Liberals’ hasty adoption of Bill C-7 harms our freedom of association and could block our attempts to unionize Quebec RCMP officers
MONTREAL, May 26, 2017 – The association representing Quebec’s 900 frontline RCMP members is calling on Prime Minister Justin Trudeau to put a stop to the adoption process of Bill C-7, and allow Quebec’s members to move forward with their bid to unionize under one separate negotiating unit that recognizes the distinct rights of RCMP officers in the province — rights that are justified by the members’ geographical, functional, administrative and linguistic characteristics.
Bill C-7 stipulates that only one Canadian bargaining unit will be accepted for the purpose of unionization of RCMP members. While the Quebec Mounted Police Members’ Association filed a request April 5 to unionize on behalf of its Quebec members, the National Police Federation (NPF) filed its own application two weeks later on behalf of all RCMP members in Canada. By including the province of Quebec in its application for certification, the NPF essentially opposed the Quebec RCMP association’s bid to unionize.
Bill C-7 provides for a retroactivity provision, which would invalidate the Quebec RCMP association’s application for certification.
In a letter sent yesterday to Trudeau, as well as to all MPs and members of the Senate, Quebec Mounted Police Members’ Association President Serge Bilodeau called on the prime minister to allow the Quebec RCMP association’s union bid to move ahead, separately from the request made by the NPF. Bilodeau said it was up to Ottawa’s Public Service Labour Relations and Employment Board to determine if the Quebec RCMP association is a viable bargaining unit according to the criteria normally applied to labour relations.
“The adoption of Bill C-7 has the effect of silencing the RCMP members based in Quebec, the only division with French as its primary working language, in their efforts to have recognized, through a certification procedure, their right to be part of an association empowered to advocate for their specific claims,” states Bilodeau in his three page letter.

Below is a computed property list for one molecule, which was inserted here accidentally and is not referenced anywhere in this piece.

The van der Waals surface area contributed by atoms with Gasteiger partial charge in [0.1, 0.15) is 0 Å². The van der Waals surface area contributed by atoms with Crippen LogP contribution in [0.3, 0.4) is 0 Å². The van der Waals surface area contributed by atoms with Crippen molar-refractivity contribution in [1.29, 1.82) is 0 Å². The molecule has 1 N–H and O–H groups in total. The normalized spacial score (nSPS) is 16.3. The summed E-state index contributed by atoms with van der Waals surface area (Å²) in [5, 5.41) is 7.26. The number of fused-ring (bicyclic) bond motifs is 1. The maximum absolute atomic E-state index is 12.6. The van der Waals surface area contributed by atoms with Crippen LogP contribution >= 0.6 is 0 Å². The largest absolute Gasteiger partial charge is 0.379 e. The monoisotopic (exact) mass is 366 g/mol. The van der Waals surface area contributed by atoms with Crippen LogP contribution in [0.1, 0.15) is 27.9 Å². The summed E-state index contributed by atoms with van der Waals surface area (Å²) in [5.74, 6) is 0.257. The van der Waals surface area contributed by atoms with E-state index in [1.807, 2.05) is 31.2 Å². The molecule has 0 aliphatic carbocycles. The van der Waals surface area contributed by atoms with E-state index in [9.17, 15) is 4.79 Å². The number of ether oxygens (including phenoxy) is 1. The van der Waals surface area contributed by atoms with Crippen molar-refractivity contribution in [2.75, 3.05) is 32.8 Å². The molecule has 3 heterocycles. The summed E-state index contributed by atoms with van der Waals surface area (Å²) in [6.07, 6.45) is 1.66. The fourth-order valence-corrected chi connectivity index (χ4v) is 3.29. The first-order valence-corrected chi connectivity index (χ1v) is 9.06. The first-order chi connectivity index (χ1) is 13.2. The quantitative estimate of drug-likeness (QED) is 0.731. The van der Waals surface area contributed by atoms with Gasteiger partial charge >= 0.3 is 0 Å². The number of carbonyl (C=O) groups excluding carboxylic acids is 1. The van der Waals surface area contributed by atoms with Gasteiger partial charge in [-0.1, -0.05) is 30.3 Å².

“C-7 allows the government to decide and impose its own vision of what constitutes an appropriate bargaining unit within the RCMP, which is obviously a strike to the rights of the RCMP members to associate and be recognized as a representative association based on distinctions and characteristics of their own,” he added. “There is no doubt that this issue deserves a thorough and transparent debate before a neutral court, where all parties will have an opportunity to be heard.”
“The object is to ensure that we can assert the right to join an association of our choice in accordance with the Canadian policy of multiculturalism and the Canadian Charter of Rights and Freedoms,” said Bilodeau.
The Liberal government’s rejection of Senate amendments to Bill C-7 will limit RCMP members’ rights to negotiate freely on matters of pension and changes that need to be made to the RCMP’s organizational structure — modifications that were outlined in a critical report released last week. The adoption of Bill C-7 will also limit the powers of the Arbitration Board in the event of a disagreement between RCMP members and management, guaranteeing extended and undefined managerial powers back to the RCMP Commissioner.
Media Relations Officer
Quebec Mounted Police Members’ Association